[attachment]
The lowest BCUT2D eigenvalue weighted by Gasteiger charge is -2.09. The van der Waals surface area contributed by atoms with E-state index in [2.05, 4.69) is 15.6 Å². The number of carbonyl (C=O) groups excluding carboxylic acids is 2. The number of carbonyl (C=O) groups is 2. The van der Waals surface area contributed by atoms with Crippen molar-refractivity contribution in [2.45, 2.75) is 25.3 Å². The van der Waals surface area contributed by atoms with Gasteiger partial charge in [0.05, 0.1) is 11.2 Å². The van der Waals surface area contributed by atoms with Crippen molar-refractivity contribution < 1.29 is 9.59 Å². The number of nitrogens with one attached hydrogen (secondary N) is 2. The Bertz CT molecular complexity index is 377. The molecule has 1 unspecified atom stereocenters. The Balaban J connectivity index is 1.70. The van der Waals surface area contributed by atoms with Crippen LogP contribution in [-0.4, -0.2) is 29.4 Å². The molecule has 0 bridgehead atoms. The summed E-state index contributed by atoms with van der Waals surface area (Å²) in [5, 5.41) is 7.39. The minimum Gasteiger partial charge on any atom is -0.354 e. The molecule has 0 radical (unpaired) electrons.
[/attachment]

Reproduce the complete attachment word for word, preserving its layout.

The lowest BCUT2D eigenvalue weighted by Gasteiger charge is -2.09. The van der Waals surface area contributed by atoms with E-state index in [2.05, 4.69) is 15.6 Å². The number of carbonyl (C=O) groups excluding carboxylic acids is 2. The number of carbonyl (C=O) groups is 2. The van der Waals surface area contributed by atoms with Crippen molar-refractivity contribution in [2.45, 2.75) is 25.3 Å². The van der Waals surface area contributed by atoms with Gasteiger partial charge in [0.05, 0.1) is 11.2 Å². The van der Waals surface area contributed by atoms with Crippen molar-refractivity contribution < 1.29 is 9.59 Å². The number of nitrogens with one attached hydrogen (secondary N) is 2. The Bertz CT molecular complexity index is 377. The molecule has 1 unspecified atom stereocenters. The Balaban J connectivity index is 1.70. The van der Waals surface area contributed by atoms with Crippen LogP contribution in [-0.4, -0.2) is 29.4 Å². The molecule has 0 bridgehead atoms. The summed E-state index contributed by atoms with van der Waals surface area (Å²) in [5, 5.41) is 7.39. The minimum Gasteiger partial charge on any atom is -0.354 e. The molecule has 0 radical (unpaired) electrons.